Author Archives: Patricia Grossman

Live from the Lilith Blog

August 9, 2017 by

Q&A with Author of “The Lost Letter”

lost letter coverJillian Cantor’s new novel, The Lost Letter, alternates between two very different protagonists and settings. In 1938 Austria, young Kristoff is apprenticed to a master stamp engraver, while in Los Angeles in 1989 a journalist, Katie Nelson, is in the process of getting a divorce and working out new ways of relating to her father, who has Alzheimer’s and now lives at The Willows. 

As radically different as these characters’ experiences are on the surface, the novel slowly discloses that they are in fact inexorably linked.

Q. Your last novel, The Hours Count, featured Julius and Ethel Rosenberg. Did you encounter historical models for your characters as part in your research for The Lost Letter? 

Kristoff and the Fabers are completely fictional, but I did find stories about real engravers in Europe who came to work with the resistance and forge papers, as Kristoff eventually does. I also found different real ways stamps were used in the resistance throughout the war. For example, the British special ops forged stamps by replacing Hitler’s head with Himmler’s, hoping to cause infighting in the regime, but then they put them into circulation and no one noticed! The stamps and resistance efforts in my novel are fiction, but it did all start for me with the idea that real stamps were used in the real resistance.

Q. Stamps of a certain time and place serve beautifully to pull the various threads of The Lost Letter together. Were you certain from the beginning of the novel that you wanted to use stamps—and one particular stamp—as a pivot for your story?

The idea for the novel started with stamps, so I was certain about that much from the beginning. I was chatting with my agent one day about what I was going to write next, and she asked me if I’d ever thought about the people who illustrate postage stamps. (I hadn’t before then!) I began to do a little research about stamp engravers, stamps in WWII, and stamp collecting, and the story blossomed from there. The idea that it would be about one particular stamp came a bit later, as I was writing the first draft and plotting out the novel.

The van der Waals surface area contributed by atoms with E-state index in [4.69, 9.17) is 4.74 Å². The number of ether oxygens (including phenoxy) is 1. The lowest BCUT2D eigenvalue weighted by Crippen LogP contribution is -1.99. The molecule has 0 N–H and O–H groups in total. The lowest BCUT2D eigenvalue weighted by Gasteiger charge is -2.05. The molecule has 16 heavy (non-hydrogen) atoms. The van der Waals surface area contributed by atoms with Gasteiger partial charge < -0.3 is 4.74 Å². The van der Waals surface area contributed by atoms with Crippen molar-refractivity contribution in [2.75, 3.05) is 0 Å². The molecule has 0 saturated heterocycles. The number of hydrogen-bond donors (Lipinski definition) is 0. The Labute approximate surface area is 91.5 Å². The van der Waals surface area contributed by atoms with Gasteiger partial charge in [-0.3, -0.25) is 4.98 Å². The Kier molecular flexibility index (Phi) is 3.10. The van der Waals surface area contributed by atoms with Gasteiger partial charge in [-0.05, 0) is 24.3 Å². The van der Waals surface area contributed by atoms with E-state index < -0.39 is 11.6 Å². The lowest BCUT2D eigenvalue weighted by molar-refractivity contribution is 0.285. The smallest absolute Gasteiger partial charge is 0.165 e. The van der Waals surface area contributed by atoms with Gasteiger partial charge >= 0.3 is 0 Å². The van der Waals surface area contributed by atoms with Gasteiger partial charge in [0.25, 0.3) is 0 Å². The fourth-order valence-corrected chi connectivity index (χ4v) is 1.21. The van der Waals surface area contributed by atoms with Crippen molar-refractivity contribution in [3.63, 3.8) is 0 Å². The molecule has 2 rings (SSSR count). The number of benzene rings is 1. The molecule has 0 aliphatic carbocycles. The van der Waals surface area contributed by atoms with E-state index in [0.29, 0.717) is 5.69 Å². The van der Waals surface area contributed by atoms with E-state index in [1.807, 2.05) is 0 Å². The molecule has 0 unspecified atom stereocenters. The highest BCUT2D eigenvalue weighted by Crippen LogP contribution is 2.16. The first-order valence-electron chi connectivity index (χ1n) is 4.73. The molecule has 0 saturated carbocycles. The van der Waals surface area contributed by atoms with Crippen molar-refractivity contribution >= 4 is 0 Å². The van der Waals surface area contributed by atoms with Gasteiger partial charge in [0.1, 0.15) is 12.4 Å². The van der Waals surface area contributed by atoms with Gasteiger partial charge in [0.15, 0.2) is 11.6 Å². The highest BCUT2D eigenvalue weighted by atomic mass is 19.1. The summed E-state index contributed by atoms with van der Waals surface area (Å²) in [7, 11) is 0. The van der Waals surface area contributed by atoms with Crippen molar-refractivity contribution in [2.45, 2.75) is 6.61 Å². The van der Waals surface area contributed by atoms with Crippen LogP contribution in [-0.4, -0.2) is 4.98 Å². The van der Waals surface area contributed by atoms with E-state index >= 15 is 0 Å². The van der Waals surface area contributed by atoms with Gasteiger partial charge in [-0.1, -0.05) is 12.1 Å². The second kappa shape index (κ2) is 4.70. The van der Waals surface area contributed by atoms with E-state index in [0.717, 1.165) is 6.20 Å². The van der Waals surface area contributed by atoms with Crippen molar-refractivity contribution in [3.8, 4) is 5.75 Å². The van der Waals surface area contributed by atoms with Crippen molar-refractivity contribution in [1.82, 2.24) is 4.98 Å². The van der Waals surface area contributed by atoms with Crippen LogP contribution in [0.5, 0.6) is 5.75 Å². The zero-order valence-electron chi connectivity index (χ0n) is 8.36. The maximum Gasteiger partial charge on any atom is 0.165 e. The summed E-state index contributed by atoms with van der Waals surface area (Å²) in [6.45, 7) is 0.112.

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Live from the Lilith Blog

May 23, 2017 by

Witness to Mass Incarceration

 

barbed-wire-960248_1920At the age of three, Evie Litwok used to watch her father pray. Every day, she would stick her arm out and he would put the leather strap around both their arms. Her parents were Holocaust survivors, and during the war her father had looked up to G-d and said, “If you allow me to live, I will honor you every day.” He kept his promise, davening daily, always with a smile. When Evie grew up, she was not particularly religious, attending temple only on the High Holidays. Yet the day she went to prison, she knew she wanted a siddur. She needed to pray. 

In 1995, Litwok was arrested for tax evasion and mail fraud. It took 12 years for her case to go to trial. She ended up in prison twice (2009–2011 and 2013–2014) as two counts of her charge were vacated and then retried. She had never imagined herself incarcerated, much less—for seven weeks in 2014—in solitary confinement.

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Live from the Lilith Blog

November 25, 2013 by

The Courage and Criticism of a War Correspondent

w481662There is a remarkable visual clarity in Michele Zackheim’s “Last Train to Paris,” set predominantly in Paris and Berlin during the rise and fall of the Third Reich. Perhaps reflecting Zackheim’s background as a visual artist, the novel is as adept at crystallizing small moments as it is at portraying the sweep of action during the darkest time in 20th century Europe. The story is told by Rose (R.B.) Manon, an old woman looking back at her career as a political reporter and war correspondent for The Paris Courier.

“With soaring lyricism, Zackheim limns an exquisitely haunting portrait of an indelibly scarred, yet deeply passionate, woman.” – Booklist

 

Rose’s cousin is kidnapped and then killed in Paris. In real life, the kidnapper was Eugene Weidmann, and the abductee was a distant cousin of yours. Was this a story you were familiar with as a child?

No, I learned about this story by accident when I was an adult.  I was fascinated by Janet Flanner and had checked out her book Paris Was Yesterday, 1925 –1939.  In it was an essay she wrote for The New Yorker that spoke about the murder.

The appearance of Colette and Janet Flanner in this novel is both natural and fun to read. Were their parts fun to write?

I loved making friends with Colette and Janet Flanner.  Their involvement in my distant cousin’s murder makes them more life-like, less mysterious.  When Flanner calls my cousin, “a grabby little American,” I’m upset. How dare she call my cousin, ‘grabby”!  My response brings me a step closer to Flanner as a real human being, rather than an icon.

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